My place was the grammar school that became a comp in 1968, where I was possibly the last appointment of 'Juggsy', who was Head from that point until the 90s. He was a National Service Russian linguist, Oxbridge oarsman and, in his day, allegedly the youngest Head in the UK so the county seemed to attract its share of colourful figures.
     
  10. Mainwaring

    Mainwaring Lead commenter

    KTS was the former Baldock Secondary Modern. Appointed at 31 with a Cambridge History MA, VHC took it by storm. Of small stature, he was a big man in every other way. I once saw a huge thug (not one of ours) loom over him at the school gate. The dialogue went:

    'Do you want a fight?'
    'Not particularly. Do you?'
    'Er, no.'

    A Kiplingesque eccentric, he was given to statements such as 'I'll tell you what parents want: discipline, parquet flooring and Oxbridge entrance'. I helped to achieve the latter for him and he reciprocated by fulfilling a promise made at my interview: 'You will work your socks off for three years and then move to the deputy headship of a very good school.'

    I asked one of his Year 8 History kids what he thought about being taught by the boss. The kid replied 'Sir, most of the time I don't know what the 'ell he's on about, but I know he likes us.'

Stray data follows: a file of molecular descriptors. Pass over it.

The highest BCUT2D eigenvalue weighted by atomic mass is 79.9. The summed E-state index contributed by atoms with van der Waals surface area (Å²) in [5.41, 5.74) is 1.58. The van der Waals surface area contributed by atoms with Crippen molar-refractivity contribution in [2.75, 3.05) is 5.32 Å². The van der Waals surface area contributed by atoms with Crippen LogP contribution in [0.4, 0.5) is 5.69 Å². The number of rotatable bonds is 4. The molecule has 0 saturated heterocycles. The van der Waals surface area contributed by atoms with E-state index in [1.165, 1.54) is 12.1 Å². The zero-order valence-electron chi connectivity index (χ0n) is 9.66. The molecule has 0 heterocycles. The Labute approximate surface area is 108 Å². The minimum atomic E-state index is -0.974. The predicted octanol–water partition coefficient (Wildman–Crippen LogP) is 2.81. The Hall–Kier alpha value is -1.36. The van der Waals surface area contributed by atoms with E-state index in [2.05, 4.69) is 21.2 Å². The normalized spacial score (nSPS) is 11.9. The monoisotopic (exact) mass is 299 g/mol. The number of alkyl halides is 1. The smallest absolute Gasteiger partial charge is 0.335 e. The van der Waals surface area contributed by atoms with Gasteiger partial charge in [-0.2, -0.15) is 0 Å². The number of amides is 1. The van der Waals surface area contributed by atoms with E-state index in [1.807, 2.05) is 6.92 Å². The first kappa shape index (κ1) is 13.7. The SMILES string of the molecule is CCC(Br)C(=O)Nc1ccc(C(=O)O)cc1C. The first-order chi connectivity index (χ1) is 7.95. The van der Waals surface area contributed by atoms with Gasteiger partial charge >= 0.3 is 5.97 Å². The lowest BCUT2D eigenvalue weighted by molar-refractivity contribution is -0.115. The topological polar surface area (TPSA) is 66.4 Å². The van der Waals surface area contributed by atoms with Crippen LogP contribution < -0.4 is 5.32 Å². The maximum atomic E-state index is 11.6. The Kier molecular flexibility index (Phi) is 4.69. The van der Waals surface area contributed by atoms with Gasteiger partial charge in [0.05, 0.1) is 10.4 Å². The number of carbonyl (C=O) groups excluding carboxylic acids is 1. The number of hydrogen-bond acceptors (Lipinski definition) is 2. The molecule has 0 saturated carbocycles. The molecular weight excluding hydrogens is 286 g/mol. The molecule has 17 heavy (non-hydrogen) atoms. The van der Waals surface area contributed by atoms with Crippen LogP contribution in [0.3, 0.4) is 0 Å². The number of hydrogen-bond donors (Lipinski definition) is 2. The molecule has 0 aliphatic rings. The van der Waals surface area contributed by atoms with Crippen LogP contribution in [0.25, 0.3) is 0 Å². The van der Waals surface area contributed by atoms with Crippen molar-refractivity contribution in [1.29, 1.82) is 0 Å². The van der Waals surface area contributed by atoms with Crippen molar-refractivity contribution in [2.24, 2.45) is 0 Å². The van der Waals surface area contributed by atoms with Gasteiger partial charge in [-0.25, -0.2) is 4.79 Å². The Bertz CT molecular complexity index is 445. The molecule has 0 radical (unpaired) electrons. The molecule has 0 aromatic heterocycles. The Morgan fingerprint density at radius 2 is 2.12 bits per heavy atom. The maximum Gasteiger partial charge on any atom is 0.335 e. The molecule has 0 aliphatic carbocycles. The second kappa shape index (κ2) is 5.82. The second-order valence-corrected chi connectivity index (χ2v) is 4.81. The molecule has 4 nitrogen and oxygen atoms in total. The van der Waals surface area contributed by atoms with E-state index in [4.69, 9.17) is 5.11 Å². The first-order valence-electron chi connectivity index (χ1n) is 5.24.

11. Dr CO Jones

    Dr CO Jones New commenter

    'Remuneration' as in 'package' is often scrambled into ´renumeration', especially by the semi-literate who have not had the good fortune to be Welsh.
     
    revans66 likes this.
  12. dumbbells66

    dumbbells66 Lead commenter

    Cymru am byth
     
  13. Dr CO Jones

    Dr CO Jones New commenter

    I lawr gyda'r Saesneg!
     
    revans66 likes this.
  14. dumbbells66

    dumbbells66 Lead commenter

  15. Mainwaring

    Mainwaring Lead commenter

    Up for the OP
     
  16. ConorDeak

    ConorDeak New commenter

    Some good advice on post 1.
     

Share This Page